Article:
Classical Civilizations majors declaring at the end of the sophomore year with no prior language experience (including students wishing to switch majors or pursuing double majors)

  • freshman year: MAP courses, a freshman seminar, a couple of electives
  • sophomore year: MAP courses, various electives
  • junior fall: Elementary Greek I; 1 course in history, classical civilizations, or literature
  • junior spring: Elementary Greek II; 2 courses in art/archaeology, history, literature, or classical civilization; ideally, one course in the junior year would be a seminar
  • senior fall: Intermediate Greek I; 2 courses in art/archaeology, history, or classical civilization
  • senior spring: Intermediate Greek II: 1 course in area of interest; ideally, at least one course in the senior year would be a seminar


Classical Civilizations or Classics majors declaring at the end of the sophomore year, interested in graduate study in Classics

  • freshman year: MAP courses, electives
  • sophomore year: MAP courses, electives
  • junior fall: Elementary Latin I; 1 course in history, literature, or classical civilization
  • junior spring: Elementary Latin II; 2 courses in art or archaeology, history, literature, or classical civilizations; ideally, one of these courses would be a seminar 
  • summer between junior and senior year: intensive language institute covering two years of ancient Greek
  • senior fall: Intermediate Latin I; Advanced Greek; Honors seminar; lecture course in history, literature, art/archaeology, or classical civilization
  • senior spring: Intermediate Latin II; Advanced Greek; Honors thesis


Classics/Fine Arts majors declaring in sophomore year

  • freshman year: MAP courses, electives
  • sophomore fall: finish MAP requirements; electives 
  • sophomore spring: Introduction to Archaeology; 1 course in ancient history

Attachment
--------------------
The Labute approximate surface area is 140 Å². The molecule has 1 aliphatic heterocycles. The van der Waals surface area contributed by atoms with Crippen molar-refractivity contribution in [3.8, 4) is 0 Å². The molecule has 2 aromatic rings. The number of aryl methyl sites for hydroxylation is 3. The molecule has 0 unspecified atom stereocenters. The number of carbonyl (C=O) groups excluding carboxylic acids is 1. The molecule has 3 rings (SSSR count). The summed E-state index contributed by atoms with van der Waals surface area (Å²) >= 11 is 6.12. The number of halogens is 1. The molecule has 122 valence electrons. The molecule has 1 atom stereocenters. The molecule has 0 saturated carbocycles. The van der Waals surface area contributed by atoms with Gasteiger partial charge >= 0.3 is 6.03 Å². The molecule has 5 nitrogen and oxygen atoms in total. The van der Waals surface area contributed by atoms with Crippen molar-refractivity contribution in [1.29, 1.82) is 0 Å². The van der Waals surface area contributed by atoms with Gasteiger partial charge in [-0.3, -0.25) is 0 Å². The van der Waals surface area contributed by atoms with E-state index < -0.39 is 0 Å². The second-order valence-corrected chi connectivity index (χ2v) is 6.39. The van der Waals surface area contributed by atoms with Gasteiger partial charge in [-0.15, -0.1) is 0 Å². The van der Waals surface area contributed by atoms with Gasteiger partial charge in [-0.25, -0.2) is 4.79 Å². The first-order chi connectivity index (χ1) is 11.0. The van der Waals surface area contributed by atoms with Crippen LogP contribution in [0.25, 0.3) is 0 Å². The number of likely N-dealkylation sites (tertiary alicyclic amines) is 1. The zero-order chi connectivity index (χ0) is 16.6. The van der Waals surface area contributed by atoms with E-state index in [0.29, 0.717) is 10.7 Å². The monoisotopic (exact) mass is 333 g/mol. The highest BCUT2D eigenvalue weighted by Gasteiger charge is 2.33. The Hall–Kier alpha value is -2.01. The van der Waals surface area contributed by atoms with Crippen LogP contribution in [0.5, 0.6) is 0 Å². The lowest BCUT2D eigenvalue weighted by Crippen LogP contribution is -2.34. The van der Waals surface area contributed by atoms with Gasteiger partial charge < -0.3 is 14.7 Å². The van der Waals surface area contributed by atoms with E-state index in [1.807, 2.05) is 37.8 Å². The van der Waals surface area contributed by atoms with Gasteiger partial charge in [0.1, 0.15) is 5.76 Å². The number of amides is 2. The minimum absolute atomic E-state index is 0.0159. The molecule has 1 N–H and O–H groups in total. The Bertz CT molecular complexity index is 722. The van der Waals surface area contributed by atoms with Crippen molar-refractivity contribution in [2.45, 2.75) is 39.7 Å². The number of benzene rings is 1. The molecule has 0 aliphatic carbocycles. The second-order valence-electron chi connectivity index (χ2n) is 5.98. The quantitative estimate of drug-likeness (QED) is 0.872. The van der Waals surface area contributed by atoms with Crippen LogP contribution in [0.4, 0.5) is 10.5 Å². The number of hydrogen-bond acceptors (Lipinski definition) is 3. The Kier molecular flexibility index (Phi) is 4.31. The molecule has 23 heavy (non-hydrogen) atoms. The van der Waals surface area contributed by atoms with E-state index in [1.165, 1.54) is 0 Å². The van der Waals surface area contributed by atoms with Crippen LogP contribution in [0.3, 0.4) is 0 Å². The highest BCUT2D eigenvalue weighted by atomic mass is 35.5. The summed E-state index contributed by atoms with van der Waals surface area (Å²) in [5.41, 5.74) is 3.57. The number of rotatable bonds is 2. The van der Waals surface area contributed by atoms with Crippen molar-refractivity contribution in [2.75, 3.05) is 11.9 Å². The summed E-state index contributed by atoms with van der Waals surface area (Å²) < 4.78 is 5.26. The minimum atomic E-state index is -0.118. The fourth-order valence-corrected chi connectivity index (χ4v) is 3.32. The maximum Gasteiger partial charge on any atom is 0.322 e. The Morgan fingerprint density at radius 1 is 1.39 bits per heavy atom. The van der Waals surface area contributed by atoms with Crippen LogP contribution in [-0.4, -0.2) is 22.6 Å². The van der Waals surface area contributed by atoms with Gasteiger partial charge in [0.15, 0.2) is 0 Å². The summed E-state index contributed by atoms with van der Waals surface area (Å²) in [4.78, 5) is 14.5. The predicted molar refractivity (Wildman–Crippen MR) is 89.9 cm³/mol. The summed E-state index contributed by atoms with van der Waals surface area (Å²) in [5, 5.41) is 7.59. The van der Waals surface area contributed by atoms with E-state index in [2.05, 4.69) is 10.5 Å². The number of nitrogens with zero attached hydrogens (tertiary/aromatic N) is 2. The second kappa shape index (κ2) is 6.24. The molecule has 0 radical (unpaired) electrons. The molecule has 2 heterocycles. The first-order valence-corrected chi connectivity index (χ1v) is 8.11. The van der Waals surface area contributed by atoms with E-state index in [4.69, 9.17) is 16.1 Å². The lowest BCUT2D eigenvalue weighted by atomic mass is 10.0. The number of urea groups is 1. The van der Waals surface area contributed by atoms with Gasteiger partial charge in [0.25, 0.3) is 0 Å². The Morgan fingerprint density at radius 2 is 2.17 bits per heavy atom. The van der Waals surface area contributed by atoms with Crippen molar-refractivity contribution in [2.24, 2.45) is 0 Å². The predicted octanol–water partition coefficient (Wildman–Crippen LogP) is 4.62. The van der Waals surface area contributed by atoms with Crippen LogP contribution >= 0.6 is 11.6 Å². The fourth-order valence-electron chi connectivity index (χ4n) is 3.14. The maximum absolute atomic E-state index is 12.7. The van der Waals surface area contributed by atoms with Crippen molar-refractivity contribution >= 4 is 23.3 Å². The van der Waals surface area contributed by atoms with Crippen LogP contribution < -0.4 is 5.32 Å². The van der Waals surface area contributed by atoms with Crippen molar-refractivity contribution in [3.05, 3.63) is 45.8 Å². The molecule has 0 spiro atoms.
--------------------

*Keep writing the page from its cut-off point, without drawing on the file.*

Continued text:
• junior fall: Elementary Greek I; 1 art/archaeology course (Archaic and Classical Art or Hellenistic and Roman Art are both required for the major); or Archaeology: Early Societies and Cultures (in Anthropology).  Courses offered in the art and archaeology of the ancient world in the Art History, Near Eastern Studies, or Anthropology departments may count toward the major, with permission from the Classics DUGS.
  • junior spring: Elementary Greek II; 1 course in ancient art/archaeology (Archaic and Classical Art or Hellenistic and Roman Art are both required for the major); 1 course in classical civilizations or classical literature in translation; ideally, one of these courses in the junior year would be a seminar 
  • senior fall: Intermediate Greek I; 1 course in ancient art/archaeology (ideally, a seminar or small lecture)
  • senior spring: Intermediate Greek II


Classics/Fine Arts majors declaring during the sophomore year, interested in graduate study in Classical Archaeology

  • freshman year: MAP courses, electives
  • sophomore fall: MAP courses, electives
  • sophomore spring: Introduction to Archaeology; Archaic and Classical Art
  • summer between sophomore and junior year: intensive language study equivalent to two years of college study
  • junior fall: Advanced Latin;  Elementary Greek I; Hellenistic and Roman Art
  • junior spring: Advanced Latin; Elementary Greek II; 1 course in art or archaeology; 1 course in ancient history; ideally, one of these courses would be a seminar 
  • senior fall: Advanced Latin; Intermediate Greek I; 2 courses in art/archaeology
  • senior spring: Advanced Latin; Intermediate Greek II; 1 course in art/archaeology; 1 course in ancient history


The DUGSs of Classics and Anthropology and Hellenic Studies are currently in consultation regarding model programs of study for these tracks.  Consult them for specialized information.